Following a hit-and-run accident Sunday morning, Andromahi “Mahi” Trivellas’ ’11 condition has been re-classified as serious and not stable, a Yale-New Haven Hospital spokesperson said Monday night.

Just hours earlier, New Haven Police Captain Stephen Verrelli said her condition had been upgraded to “serious but stable” and non-life-threatening.

Meanwhile, police may have discovered the vehicle that struck the Branford freshman early Sunday morning, Verrelli said at a press conference outside New Haven Police Department headquarters Monday afternoon. Investigators are still questioning eyewitnesses and the owner of the found car and examining material evidence, he said.

Trivellas was rushed to the hospital early Sunday morning for head and spinal injuries after being struck by car at 1:05 a.m. at the intersection of York and Elm streets. Witnesses of the accident said Trivellas was crumpled over and screaming as emergency workers tended to her.

Verrelli said there is still no indication of who was at fault. The signals at the intersection were “suitable and substantial” at the time of the accident, but it is “too early to tell” who had the right of way, he said. Several eyewitnesses to the hit-and-run are still being interviewed, Verrelli said, and completion of the investigation may take months.

At the press conference, Verrelli said the NHPD had discovered a “vehicle of interest” that matches eyewitness descriptions of the car. At approximately noon on Monday, the “vehicle of interest” found near Edgewood Avenue and Hobart Street was brought to NHPD’s attention by a former police officer, he said.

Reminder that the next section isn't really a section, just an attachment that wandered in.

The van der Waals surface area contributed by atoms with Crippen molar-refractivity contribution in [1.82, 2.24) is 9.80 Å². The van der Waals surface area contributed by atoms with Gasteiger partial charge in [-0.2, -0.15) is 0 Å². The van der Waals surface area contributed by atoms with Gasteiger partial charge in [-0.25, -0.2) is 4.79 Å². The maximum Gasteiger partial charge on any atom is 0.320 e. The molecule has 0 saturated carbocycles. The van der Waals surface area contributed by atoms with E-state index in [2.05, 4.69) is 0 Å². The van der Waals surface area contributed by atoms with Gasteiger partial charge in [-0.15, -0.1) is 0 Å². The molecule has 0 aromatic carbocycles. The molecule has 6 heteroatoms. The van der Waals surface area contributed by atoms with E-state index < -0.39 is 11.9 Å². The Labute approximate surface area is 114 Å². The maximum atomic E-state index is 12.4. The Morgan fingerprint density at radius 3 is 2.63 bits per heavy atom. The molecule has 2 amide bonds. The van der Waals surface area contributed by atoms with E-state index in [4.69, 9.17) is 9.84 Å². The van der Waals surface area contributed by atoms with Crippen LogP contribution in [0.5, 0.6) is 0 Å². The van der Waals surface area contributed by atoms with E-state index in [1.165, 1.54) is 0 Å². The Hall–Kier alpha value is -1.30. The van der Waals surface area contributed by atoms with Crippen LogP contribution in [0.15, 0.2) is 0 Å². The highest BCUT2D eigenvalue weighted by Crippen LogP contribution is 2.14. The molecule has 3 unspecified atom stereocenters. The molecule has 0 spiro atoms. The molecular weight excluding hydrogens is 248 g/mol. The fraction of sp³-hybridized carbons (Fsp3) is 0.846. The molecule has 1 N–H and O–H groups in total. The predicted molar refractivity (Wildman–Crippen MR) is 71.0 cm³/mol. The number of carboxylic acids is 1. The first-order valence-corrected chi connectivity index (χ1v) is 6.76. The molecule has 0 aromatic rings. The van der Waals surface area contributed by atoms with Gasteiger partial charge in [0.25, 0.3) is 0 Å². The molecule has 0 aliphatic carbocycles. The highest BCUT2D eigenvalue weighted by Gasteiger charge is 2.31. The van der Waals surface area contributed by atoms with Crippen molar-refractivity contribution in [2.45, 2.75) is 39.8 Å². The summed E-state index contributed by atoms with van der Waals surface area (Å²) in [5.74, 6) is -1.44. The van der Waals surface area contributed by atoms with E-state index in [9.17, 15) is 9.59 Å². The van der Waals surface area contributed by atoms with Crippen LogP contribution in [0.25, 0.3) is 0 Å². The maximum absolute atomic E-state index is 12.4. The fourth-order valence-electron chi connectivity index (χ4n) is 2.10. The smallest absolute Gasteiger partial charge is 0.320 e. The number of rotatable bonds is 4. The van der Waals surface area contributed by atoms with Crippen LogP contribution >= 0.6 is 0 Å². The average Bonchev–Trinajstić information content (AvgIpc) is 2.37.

Verrelli said the car is legally registered and has not been reported as stolen. He said police are in contact with the registered owner but declined to comment on exterior damage to the car and whether or not such damage would match the profile of a hit-and-run.

The car seen at the incident, which was described as a large, white sedan with a blue top — possibly an Oldsmobile or a Crown Victoria — “did not stop at all” after it struck Trivellas, Verrelli said.

The NHPD is also looking into obtaining video footage of the street from businesses and restaurants near the intersection, Verrelli said.

Mohamed Masaud, a clerk at Gourmet Heaven, located on 15 Broadway, said the store had a video camera that points out toward the intersection of York and Elm streets. Police are now in possession of the surveillance tapes, which Masaud said he thinks are clear enough to reveal license plate numbers.

“We gave it to [police] this morning,” he said. “I’m sure that it’s already helped.”

Tyrhonda Epps, a shift supervisor at Au Bon Pain — the business closest to the site of the accident — said she was working at the restaurant Saturday night. Epps said none of its employees witnessed the crash and the store does not have a surveillance camera.

Epps said police had not asked her for information.

Verrelli said because the intersection has such a high volume of both automobile and pedestrian traffic, residents should be especially cautious when travelling through the area — particularly when the crosswalk is red.

Two of Trivellas’ roommates declined to comment on her condition. Her twin sister Myra Trivellas ’11, a resident of Saybrook College, could not be reached for comment.

Trivellas’ parents, who have been with her at the hospital since the accident, issued a public statement thanking friends and hospital staff for their support.

Verrelli requested that anyone with information about the Sunday hit-and-run contact the NHPD immediately.